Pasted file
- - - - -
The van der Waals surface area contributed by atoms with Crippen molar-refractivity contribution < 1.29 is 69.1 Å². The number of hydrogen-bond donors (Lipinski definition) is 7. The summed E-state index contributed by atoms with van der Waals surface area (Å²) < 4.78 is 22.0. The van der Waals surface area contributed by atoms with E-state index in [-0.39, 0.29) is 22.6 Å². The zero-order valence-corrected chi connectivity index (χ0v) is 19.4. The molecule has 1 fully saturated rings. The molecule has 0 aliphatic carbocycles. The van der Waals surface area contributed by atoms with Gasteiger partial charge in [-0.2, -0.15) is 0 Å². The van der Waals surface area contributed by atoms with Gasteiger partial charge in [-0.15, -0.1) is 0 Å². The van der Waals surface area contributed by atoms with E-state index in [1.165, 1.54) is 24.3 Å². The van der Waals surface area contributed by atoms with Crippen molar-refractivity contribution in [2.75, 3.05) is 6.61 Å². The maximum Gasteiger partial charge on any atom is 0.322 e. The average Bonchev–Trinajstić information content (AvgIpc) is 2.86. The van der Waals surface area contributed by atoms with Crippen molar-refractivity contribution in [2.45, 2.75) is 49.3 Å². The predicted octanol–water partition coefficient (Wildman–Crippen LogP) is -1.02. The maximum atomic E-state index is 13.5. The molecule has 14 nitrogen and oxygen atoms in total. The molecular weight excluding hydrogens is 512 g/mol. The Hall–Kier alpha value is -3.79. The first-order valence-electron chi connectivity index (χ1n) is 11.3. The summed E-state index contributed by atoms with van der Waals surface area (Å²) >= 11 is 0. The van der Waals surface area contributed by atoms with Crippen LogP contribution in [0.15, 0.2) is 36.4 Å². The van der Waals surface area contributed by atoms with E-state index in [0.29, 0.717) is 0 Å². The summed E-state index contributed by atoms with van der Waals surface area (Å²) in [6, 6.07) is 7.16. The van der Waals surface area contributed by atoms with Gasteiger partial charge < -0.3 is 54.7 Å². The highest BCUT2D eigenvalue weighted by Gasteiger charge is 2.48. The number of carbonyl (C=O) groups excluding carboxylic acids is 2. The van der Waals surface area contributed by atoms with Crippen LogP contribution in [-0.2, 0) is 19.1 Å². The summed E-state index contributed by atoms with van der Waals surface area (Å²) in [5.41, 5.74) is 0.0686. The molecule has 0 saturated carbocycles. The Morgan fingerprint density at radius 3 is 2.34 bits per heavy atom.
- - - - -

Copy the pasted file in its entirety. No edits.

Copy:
The van der Waals surface area contributed by atoms with Crippen molar-refractivity contribution < 1.29 is 69.1 Å². The number of hydrogen-bond donors (Lipinski definition) is 7. The summed E-state index contributed by atoms with van der Waals surface area (Å²) < 4.78 is 22.0. The van der Waals surface area contributed by atoms with E-state index in [-0.39, 0.29) is 22.6 Å². The zero-order valence-corrected chi connectivity index (χ0v) is 19.4. The molecule has 1 fully saturated rings. The molecule has 0 aliphatic carbocycles. The van der Waals surface area contributed by atoms with Gasteiger partial charge in [-0.2, -0.15) is 0 Å². The van der Waals surface area contributed by atoms with Gasteiger partial charge in [-0.15, -0.1) is 0 Å². The van der Waals surface area contributed by atoms with E-state index in [1.165, 1.54) is 24.3 Å². The van der Waals surface area contributed by atoms with Crippen molar-refractivity contribution in [2.75, 3.05) is 6.61 Å². The maximum Gasteiger partial charge on any atom is 0.322 e. The average Bonchev–Trinajstić information content (AvgIpc) is 2.86. The van der Waals surface area contributed by atoms with Crippen molar-refractivity contribution in [2.45, 2.75) is 49.3 Å². The predicted octanol–water partition coefficient (Wildman–Crippen LogP) is -1.02. The maximum atomic E-state index is 13.5. The molecule has 14 nitrogen and oxygen atoms in total. The molecular weight excluding hydrogens is 512 g/mol. The Hall–Kier alpha value is -3.79. The first-order valence-electron chi connectivity index (χ1n) is 11.3. The summed E-state index contributed by atoms with van der Waals surface area (Å²) >= 11 is 0. The van der Waals surface area contributed by atoms with Crippen LogP contribution in [0.15, 0.2) is 36.4 Å². The van der Waals surface area contributed by atoms with E-state index in [0.29, 0.717) is 0 Å². The summed E-state index contributed by atoms with van der Waals surface area (Å²) in [6, 6.07) is 7.16. The van der Waals surface area contributed by atoms with Gasteiger partial charge < -0.3 is 54.7 Å². The highest BCUT2D eigenvalue weighted by Gasteiger charge is 2.48. The number of carbonyl (C=O) groups excluding carboxylic acids is 2. The van der Waals surface area contributed by atoms with Crippen LogP contribution in [-0.2, 0) is 19.1 Å². The summed E-state index contributed by atoms with van der Waals surface area (Å²) in [5.41, 5.74) is 0.0686. The molecule has 0 saturated carbocycles. The Morgan fingerprint density at radius 3 is 2.34 bits per heavy atom.